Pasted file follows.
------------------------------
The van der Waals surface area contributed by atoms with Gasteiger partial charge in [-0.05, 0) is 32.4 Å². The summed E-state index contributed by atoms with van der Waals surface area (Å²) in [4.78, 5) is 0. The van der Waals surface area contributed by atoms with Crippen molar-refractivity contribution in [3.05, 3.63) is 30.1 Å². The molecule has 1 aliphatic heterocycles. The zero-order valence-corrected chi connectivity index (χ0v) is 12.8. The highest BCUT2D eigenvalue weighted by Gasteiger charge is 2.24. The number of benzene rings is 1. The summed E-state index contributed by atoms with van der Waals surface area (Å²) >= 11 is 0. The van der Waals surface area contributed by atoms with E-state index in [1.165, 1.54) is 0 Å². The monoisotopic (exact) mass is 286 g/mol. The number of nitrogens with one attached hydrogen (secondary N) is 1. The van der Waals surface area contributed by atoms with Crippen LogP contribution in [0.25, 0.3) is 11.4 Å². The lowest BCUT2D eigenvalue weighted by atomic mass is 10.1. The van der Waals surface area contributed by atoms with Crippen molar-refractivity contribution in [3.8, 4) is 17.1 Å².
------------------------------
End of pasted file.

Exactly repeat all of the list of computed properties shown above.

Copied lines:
The van der Waals surface area contributed by atoms with Gasteiger partial charge in [-0.05, 0) is 32.4 Å². The summed E-state index contributed by atoms with van der Waals surface area (Å²) in [4.78, 5) is 0. The van der Waals surface area contributed by atoms with Crippen molar-refractivity contribution in [3.05, 3.63) is 30.1 Å². The molecule has 1 aliphatic heterocycles. The zero-order valence-corrected chi connectivity index (χ0v) is 12.8. The highest BCUT2D eigenvalue weighted by Gasteiger charge is 2.24. The number of benzene rings is 1. The summed E-state index contributed by atoms with van der Waals surface area (Å²) >= 11 is 0. The van der Waals surface area contributed by atoms with E-state index in [1.165, 1.54) is 0 Å². The monoisotopic (exact) mass is 286 g/mol. The number of nitrogens with one attached hydrogen (secondary N) is 1. The van der Waals surface area contributed by atoms with Crippen LogP contribution in [0.25, 0.3) is 11.4 Å². The lowest BCUT2D eigenvalue weighted by atomic mass is 10.1. The van der Waals surface area contributed by atoms with Crippen molar-refractivity contribution in [3.8, 4) is 17.1 Å².